Intraperitoneal injection of pristane induces a lupus-like disease in BALB/c and other non-autoimmune mice characterized by autoantibody production and the development of immune complex disease closely resembling lupus nephritis. Two subsets of autoantibodies are induced by pristane: IgG anti-DNA DNA and -chromatin autoantibodies are strongly IL-6-dependent, whereas IgG anti-nRNP/Sm and -Su antibodies are not. The present studies were carried out to examine the role of T cells in establishing this dichotomy between the production of anti-nRNP/Sm/Su versus anti-DNA/chromatin autoantibodies. Autoantibody production and renal disease were evaluated in athymic (nude) mice treated with pristane. BALB/c nu/nu mice spontaneously developed IgM and IgG anti-single-stranded (ss)DNA and -chromatin, but not anti-nRNP/Sm or -Su, autoantibodies. Pristane treatment increased the levels of IgG anti-chromatin antibodies in nu/nu mice, but did not induce production of anti-nRNP/Sm or -Su antibodies. In contrast, BALB/c nu/+ and +/+ control mice did not spontaneously produce autoantibodies, whereas anti-nRNP/Sm and -Su autoantibodies were induced by pristane in approx. 50% of nu/+ and +/+ mice and anti-DNA/chromatin antibodies at lower frequencies. Nude mice spontaneously developed mild renal lesions that were marginally affected by pristane, but were generally milder than the lesions developing in pristane-treated nu/+ and +/+ mice. The data provide further evidence that two distinct pathways with different cytokine and T cell requirements are involved in autoantibody formation in pristane-induced lupus. This dichotomy may be relevant to understanding differences in the regulation of anti-DNA versus anti-nRNP/Sm autoantibodies in systemic lupus erythematosus, as well as the association of anti-DNA, but not anti-nRNP/Sm, with lupus nephritis. (+info)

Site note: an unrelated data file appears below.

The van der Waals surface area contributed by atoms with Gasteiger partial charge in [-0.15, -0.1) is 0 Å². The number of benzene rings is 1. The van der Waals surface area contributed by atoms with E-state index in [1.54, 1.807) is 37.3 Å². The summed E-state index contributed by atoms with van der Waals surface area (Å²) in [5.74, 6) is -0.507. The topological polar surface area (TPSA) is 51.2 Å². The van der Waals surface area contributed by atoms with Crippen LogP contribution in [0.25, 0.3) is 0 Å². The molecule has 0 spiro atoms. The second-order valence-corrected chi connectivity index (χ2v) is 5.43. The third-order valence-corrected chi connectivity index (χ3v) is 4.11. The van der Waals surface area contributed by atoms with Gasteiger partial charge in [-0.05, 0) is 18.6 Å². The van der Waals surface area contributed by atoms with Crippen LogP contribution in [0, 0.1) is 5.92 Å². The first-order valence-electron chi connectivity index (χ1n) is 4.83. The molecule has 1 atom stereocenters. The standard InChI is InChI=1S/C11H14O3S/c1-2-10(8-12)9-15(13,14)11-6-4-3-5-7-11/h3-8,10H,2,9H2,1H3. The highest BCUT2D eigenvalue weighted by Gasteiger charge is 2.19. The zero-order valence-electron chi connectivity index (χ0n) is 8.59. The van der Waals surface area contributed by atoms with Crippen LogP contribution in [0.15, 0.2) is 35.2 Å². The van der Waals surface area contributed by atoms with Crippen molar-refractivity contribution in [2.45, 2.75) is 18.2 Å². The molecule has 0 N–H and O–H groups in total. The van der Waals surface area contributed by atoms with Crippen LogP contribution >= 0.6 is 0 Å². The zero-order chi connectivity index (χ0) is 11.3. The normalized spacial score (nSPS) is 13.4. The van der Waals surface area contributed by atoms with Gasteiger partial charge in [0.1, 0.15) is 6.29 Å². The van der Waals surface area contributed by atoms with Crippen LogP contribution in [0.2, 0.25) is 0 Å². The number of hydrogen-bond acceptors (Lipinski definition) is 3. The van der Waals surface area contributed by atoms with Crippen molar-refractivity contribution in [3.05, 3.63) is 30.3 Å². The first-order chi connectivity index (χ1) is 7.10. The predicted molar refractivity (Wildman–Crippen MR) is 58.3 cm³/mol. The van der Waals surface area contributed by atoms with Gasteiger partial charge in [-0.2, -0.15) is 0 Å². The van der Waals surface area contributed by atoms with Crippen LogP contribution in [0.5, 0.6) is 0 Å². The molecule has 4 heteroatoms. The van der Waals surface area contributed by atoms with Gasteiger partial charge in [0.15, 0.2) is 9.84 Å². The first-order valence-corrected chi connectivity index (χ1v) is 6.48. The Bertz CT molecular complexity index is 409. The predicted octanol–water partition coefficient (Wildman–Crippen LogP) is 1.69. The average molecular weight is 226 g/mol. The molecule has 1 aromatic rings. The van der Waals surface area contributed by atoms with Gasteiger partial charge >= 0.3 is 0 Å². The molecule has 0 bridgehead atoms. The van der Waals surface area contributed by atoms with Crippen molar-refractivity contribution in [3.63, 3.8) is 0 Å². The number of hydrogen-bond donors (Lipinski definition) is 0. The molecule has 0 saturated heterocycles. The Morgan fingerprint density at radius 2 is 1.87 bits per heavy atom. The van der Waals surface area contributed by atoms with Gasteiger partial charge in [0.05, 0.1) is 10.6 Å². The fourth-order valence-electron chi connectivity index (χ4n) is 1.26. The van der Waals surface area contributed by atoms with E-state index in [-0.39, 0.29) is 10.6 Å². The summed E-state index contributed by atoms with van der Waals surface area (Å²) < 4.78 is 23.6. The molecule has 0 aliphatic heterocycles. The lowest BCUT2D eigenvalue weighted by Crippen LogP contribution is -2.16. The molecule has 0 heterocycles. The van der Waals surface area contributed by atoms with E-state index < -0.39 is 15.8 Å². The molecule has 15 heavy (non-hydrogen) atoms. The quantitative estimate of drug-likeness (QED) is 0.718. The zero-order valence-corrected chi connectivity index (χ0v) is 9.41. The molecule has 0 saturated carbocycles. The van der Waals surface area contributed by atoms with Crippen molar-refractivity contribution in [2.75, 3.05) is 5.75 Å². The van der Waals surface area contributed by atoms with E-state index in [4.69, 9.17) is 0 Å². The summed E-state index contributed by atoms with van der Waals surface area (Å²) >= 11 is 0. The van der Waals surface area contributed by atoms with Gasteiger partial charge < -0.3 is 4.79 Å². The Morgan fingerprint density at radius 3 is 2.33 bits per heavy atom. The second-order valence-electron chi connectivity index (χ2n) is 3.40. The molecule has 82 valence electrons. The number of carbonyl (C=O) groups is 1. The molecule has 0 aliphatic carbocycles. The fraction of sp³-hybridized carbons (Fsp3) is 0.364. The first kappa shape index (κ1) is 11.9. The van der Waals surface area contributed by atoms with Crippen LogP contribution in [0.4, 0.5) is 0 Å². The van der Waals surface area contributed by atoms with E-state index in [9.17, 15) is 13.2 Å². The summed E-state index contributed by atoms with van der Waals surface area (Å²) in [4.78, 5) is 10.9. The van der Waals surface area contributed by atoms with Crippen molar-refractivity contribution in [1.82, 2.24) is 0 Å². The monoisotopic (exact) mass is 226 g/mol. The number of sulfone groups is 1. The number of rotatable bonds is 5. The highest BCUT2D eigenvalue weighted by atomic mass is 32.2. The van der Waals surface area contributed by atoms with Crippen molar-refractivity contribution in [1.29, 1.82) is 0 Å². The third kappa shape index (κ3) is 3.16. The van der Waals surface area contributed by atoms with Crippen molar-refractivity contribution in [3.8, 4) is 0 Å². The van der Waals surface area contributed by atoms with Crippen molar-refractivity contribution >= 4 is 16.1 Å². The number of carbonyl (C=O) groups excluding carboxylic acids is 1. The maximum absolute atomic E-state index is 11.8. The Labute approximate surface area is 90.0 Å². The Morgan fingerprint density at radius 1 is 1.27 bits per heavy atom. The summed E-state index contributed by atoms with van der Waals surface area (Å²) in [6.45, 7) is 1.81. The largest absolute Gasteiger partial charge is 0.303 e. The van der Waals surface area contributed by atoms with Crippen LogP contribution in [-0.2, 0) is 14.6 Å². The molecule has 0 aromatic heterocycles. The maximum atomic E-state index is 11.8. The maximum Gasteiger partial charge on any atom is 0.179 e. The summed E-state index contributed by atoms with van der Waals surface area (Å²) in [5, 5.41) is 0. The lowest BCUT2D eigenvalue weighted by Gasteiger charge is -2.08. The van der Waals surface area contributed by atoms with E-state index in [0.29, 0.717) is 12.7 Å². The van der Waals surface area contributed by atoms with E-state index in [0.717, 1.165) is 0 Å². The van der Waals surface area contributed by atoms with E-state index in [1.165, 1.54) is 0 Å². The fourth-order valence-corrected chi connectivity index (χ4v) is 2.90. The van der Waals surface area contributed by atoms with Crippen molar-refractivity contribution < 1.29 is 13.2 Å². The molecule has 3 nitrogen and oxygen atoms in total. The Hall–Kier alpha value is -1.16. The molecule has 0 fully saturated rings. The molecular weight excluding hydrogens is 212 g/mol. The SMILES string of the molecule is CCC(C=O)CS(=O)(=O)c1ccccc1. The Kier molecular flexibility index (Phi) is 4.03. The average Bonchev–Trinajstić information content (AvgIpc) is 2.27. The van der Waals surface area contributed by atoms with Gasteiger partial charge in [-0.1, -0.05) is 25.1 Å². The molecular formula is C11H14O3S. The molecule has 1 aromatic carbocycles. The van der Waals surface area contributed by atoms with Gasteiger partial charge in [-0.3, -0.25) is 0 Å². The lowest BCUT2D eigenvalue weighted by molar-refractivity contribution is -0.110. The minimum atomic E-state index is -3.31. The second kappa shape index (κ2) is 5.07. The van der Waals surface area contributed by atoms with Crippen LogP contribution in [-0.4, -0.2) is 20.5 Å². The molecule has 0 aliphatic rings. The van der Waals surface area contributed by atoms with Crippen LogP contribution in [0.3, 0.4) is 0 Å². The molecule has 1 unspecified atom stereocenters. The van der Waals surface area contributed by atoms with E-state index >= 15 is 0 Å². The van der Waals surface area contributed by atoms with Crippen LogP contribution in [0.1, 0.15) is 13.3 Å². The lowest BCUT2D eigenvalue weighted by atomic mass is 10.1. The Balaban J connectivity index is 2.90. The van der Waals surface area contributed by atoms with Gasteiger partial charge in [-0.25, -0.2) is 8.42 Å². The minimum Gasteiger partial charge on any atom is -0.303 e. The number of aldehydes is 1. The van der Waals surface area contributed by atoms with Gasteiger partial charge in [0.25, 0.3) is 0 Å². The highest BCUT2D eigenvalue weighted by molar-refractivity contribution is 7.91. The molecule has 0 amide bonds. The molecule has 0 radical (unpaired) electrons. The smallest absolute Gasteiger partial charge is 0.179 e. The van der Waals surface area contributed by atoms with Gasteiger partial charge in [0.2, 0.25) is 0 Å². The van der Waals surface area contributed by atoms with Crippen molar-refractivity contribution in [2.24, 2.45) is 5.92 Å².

Apoptosis and cell-cycle arrest in human and murine tumor cells are initiated by isoprenoids.
Diverse classes of phytochemicals initiate biological responses that effectively lower cancer risk. One class of phytochemicals, broadly defined as pure and mixed isoprenoids, encompasses an estimated 22,000 individual components. A representative mixed isoprenoid, gamma-tocotrienol, suppresses the growth of murine B16(F10) melanoma cells, and with greater potency, the growth of human breast adenocarcinoma (MCF-7) and human leukemic (HL-60) cells. beta-Ionone, a pure isoprenoid, suppresses the growth of B16 cells and with greater potency, the growth of MCF-7, HL-60 and human colon adenocarcinoma (Caco-2) cells. Results obtained with diverse cell lines differing in ras and p53 status showed that the isoprenoid-mediated suppression of growth is independent of mutated ras and p53 functions. beta-Ionone suppressed the growth of human colon fibroblasts (CCD-18Co) but only when present at three-fold the concentration required to suppress the growth of Caco-2 cells. The isoprenoids initiated apoptosis and, concomitantly arrested cells in the G1 phase of the cell cycle. Both suppress 3-hydroxy-3-methylglutaryl CoA reductase activity. beta-Ionone and lovastatin interfered with the posttranslational processing of lamin B, an activity essential to assembly of daughter nuclei. This interference, we postulate, renders neosynthesized DNA available to the endonuclease activities leading to apoptotic cell death. Lovastatin-imposed mevalonate starvation suppressed the glycosylation and translocation of growth factor receptors to the cell surface. As a consequence, cells were arrested in the G1 phase of the cell cycle. This rationale may apply to the isoprenoid-mediated G1-phase arrest of tumor cells. The additive and potentially synergistic actions of these isoprenoids in the suppression of tumor cell proliferation and initiation of apoptosis coupled with the mass action of the diverse isoprenoid constituents of plant products may explain, in part, the impact of fruit, vegetable and grain consumption on cancer risk. (+info)
Activation of the transforming growth factor beta signaling pathway and induction of cytostasis and apoptosis in mammary carcinomas treated with the anticancer agent perillyl alcohol.